Comox Valley singer/songwriter Helen Austin topped the children’s music category in the prestigious International Songwriting Competition for Always Be A Unicorn.
The song — from her new album of the same name — is essentially about being yourself and dreaming big.
“I put a kids’ album out, not thinking anything of it, and entered it for the usual competitions, and was lucky enough to win a few,” said Austin, a mother of two who was named Female Songwriter and Artist of the Year at the 2011 Vancouver Island Music Awards.
This year, Austin earned a Juno Award nomination for Always Be A Unicorn.
She is also among 12 grand prize winners in various musical categories in the first session of the John Lennon Songwriting Contest, an ongoing competition that culminates next year with $20,000 awarded to the song-of-the-year winner.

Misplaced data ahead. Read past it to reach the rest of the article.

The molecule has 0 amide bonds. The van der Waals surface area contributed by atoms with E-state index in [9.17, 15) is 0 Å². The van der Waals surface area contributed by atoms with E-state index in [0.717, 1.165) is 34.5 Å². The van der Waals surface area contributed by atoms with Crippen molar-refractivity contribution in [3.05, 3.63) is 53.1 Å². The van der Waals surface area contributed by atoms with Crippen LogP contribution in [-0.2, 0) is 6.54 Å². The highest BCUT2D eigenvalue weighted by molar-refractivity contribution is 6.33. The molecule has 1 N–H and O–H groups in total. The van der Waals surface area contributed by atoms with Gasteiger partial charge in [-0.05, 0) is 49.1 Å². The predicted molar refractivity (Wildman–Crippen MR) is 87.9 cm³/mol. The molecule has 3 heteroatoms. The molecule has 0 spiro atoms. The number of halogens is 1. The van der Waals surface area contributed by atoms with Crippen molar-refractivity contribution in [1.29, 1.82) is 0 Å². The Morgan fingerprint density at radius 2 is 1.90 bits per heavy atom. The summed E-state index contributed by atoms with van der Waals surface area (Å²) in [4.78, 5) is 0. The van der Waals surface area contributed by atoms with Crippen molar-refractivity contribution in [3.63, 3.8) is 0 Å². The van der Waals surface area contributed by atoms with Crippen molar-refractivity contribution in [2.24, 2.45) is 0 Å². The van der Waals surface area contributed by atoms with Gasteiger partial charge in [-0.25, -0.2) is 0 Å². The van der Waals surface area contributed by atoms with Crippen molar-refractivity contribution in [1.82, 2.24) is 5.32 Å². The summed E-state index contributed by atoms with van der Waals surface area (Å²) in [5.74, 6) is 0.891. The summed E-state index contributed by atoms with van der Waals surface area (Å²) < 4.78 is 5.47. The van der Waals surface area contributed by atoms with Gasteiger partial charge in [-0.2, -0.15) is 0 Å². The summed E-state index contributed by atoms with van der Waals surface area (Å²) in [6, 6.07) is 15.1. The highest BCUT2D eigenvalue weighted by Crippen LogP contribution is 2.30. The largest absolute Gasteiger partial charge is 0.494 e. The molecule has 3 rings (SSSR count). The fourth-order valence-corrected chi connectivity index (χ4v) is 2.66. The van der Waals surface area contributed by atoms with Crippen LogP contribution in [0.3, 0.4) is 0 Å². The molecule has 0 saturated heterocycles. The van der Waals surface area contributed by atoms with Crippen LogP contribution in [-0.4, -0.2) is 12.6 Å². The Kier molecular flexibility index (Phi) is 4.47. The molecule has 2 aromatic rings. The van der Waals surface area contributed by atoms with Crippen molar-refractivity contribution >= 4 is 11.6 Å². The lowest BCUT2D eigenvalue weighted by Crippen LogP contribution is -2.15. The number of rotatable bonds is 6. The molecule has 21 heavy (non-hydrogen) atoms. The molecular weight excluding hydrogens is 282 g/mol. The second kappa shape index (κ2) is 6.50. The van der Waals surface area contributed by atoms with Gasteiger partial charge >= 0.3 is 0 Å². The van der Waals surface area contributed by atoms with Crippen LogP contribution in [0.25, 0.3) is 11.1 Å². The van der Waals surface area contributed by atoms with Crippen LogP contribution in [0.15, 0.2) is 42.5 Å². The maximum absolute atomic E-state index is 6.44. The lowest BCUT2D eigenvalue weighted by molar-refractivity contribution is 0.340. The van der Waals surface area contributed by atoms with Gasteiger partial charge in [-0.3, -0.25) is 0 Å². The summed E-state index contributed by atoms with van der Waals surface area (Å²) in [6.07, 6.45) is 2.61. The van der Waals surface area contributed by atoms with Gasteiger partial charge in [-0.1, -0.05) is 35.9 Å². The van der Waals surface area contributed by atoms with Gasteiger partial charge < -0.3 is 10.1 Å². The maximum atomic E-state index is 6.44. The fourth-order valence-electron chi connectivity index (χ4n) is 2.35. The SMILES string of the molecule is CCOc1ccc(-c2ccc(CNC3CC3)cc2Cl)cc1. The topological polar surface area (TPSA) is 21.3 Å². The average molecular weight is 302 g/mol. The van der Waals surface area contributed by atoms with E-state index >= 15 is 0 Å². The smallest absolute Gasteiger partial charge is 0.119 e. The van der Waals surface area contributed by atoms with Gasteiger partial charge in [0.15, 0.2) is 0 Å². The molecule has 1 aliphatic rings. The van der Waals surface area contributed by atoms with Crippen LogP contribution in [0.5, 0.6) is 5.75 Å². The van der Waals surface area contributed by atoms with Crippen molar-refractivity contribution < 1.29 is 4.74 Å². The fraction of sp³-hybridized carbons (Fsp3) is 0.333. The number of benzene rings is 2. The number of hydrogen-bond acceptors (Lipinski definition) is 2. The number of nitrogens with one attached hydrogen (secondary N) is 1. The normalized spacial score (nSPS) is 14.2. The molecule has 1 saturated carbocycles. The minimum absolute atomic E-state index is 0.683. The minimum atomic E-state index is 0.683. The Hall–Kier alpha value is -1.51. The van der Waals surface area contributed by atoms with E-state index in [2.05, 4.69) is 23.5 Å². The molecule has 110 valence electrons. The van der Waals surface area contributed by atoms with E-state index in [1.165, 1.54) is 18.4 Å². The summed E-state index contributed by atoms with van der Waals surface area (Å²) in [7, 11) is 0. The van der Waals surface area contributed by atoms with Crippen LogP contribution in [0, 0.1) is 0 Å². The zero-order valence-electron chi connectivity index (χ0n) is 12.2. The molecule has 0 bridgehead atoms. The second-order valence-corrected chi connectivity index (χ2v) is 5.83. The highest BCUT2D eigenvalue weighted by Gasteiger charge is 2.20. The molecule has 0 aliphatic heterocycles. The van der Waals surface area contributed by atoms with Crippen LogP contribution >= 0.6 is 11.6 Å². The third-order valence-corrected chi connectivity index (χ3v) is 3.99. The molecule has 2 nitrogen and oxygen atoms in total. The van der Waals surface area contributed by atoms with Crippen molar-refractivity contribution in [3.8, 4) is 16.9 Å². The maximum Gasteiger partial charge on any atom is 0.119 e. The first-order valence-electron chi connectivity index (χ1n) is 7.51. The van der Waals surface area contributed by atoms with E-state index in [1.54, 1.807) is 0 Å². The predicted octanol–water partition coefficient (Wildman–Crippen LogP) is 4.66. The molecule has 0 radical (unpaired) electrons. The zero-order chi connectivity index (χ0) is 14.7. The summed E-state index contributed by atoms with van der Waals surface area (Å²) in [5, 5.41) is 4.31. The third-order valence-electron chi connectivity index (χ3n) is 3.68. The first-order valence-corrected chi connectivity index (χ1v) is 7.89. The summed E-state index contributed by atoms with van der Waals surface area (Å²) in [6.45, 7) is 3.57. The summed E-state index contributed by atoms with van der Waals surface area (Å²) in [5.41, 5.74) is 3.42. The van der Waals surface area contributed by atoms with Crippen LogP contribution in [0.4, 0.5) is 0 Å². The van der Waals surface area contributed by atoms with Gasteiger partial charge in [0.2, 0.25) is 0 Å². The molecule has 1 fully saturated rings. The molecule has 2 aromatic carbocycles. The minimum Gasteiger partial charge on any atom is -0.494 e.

Franklin Bunn and Glenn Matullo of Atlanta, Ga., finished second at the ISC behind Austin for Wag More Feat, which features the Indigo Girls.
The latter are among the performers at the 2013 Vancouver Island MusicFest from July 12 to 14, as is Austin, a regular MusicFest performer/master of ceremonies.
Along with working on material for TV and film, Austin is soon releasing a collaborative EP called Big Little Irons.
“I’ve got an album that I did in L.A. last year, which is possibly being released in Germany soon, and then I’m going to do another kids’ album,” she said in an interview this week.
Established in 2002, the ISC is widely recognized as the world’s premier songwriting competition.
Austin was among 68 winners from 119 countries.
The stellar panel of judges for the 2012 competition included a who’s-who of the music industry.
Besides a bevy of industry executives, musician-songwriting judges included guitar legend Jeff Beck, Elton John’s writing partner Bernie Taupin, Duran Duran, Tom Waits, Suzanne Vega, Bruce Hornsby, James Cotton, Brian Setzer of the Stray Cats, Cure frontman Robert Smith, legendary British bluesman John Mayall and Chris Hillman of the Byrds and Flying Burrito Brothers.